Last year, words like IPOs, startups, investing became household names. There was a buzz around IPOs or Initial Public Offering of new-age startups like Zomato, PayTM, and Nykaa. Their demand was extremely high, which created an illusion that it’s the golden age of Indian startups – that they are lucrative investment options.
Why I call it an illusion is because the reality is low laid bare before all of us. The share prices of the aforementioned startups have tanked ever since they got listed in the share market. The investors are looking at huge losses and there is little hope of prices increasing.
Easy Money Days Over?
There were 63 IPOs in 2021. Half of them have dropped below their listing price and about 2 dozen of them are below their offer price. This is an alarming situation for the startup industry, but there are lessons in it.
Most of the Indian tech startups are not earning profits. They are burning money to acquire customers, create brand image, etc but the revenue has not been at par with the spending.
“Investors are no longer enamored of the household name startups; they want a path to profitability and returns, not hype and hoopla,” said Anup Jain, a managing partner at Orios Venture Partners.
Mostly young people with little knowledge of finance matters invest in the startups’ IPOs, lured by the prospect of making fast money. This creates an overvalued hype and the bubble is burst when the stock is finally listed in the market.
“Irrational exuberance in the debutants has resulted in unjustifiable valuations for many. These stocks get severely punished during the market crash,” said VK Vijayakumar, Chief Investment Strategist, Geojit Financial Services. He added,
“This need not take away the sheen from primary markets. Only the froth is getting removed. There will always be good demand for reasonably priced IPOs.”
The correction in the equity market gave a reality check to new-age startups. Vijayakumar said, “IPOs with lofty valuations will face lukewarm response from investors; valuations should be realistic to fetch decent listing gains”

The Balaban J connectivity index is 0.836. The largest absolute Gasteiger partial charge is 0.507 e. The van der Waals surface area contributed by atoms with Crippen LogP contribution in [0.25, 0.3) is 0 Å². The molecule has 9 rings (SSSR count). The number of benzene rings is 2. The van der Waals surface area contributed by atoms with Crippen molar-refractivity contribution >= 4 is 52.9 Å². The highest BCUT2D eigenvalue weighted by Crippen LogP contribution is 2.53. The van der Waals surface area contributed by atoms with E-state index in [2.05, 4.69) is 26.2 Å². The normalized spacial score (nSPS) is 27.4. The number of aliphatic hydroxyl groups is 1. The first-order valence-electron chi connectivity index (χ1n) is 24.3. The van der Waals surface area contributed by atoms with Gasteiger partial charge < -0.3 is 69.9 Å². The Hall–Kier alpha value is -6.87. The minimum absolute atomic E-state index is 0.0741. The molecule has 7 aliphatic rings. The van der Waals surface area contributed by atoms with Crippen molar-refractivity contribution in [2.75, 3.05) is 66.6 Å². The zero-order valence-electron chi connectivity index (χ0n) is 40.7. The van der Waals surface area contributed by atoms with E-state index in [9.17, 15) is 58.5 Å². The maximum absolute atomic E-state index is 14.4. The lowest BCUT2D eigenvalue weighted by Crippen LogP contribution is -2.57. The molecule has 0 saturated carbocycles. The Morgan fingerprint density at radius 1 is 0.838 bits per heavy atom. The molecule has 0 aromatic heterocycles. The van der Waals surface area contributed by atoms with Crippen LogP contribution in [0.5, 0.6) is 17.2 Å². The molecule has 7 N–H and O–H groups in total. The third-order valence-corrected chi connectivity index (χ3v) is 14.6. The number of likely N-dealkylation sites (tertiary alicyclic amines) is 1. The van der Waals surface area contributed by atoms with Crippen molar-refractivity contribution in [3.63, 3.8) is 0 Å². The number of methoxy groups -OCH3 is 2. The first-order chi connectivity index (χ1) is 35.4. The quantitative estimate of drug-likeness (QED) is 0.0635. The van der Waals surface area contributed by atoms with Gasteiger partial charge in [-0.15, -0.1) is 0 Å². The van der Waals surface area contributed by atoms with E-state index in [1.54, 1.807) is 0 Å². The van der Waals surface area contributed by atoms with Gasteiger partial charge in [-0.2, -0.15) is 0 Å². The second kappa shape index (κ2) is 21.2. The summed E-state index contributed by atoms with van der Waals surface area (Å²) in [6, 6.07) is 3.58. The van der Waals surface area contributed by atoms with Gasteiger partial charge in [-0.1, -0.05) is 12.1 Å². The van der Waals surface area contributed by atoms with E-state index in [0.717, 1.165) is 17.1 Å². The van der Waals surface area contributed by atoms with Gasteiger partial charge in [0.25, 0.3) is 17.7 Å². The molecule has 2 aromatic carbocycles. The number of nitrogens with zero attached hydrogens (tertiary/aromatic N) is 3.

Read More: Can IPOs Make You Rich?
Lessons For Startups Set To Release IPOs
This year, the two most-talked-about IPOs were going to be that of Oyo Hotels and Delivery. However, both the companies have pushed further their dates of launching IPOs, carefully assessing the situation.
Delhivery had planned to complete listing by March but now the date has been shifted when the stock market regulator scowled on the sale of the substantial number of shares by investors.
Oyo also received flak due to its ownership structure and losses after it filed its preliminary IPO documents.
The current buzz is made by the LIC IPO. How the market reacts to its listing will set the tone for other tech startups too this year. If LIC’s IPO takes off, there may be optimism to invest in other IPOs also. If it doesn’t, then it remains interesting to see how new-age startups would adapt.
Disclaimer: This article is fact-checked
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This post is tagged under: startups, startup ipos, nykaa, paytm, zomato, tech companies, business, indian economy, sensex, nifty, initial public offering, investor, losses, high returns high risk, LIC, oyo hotels, pharmeasy, delhivery, share market, offer price, sebi, listing price, red herring prospectus
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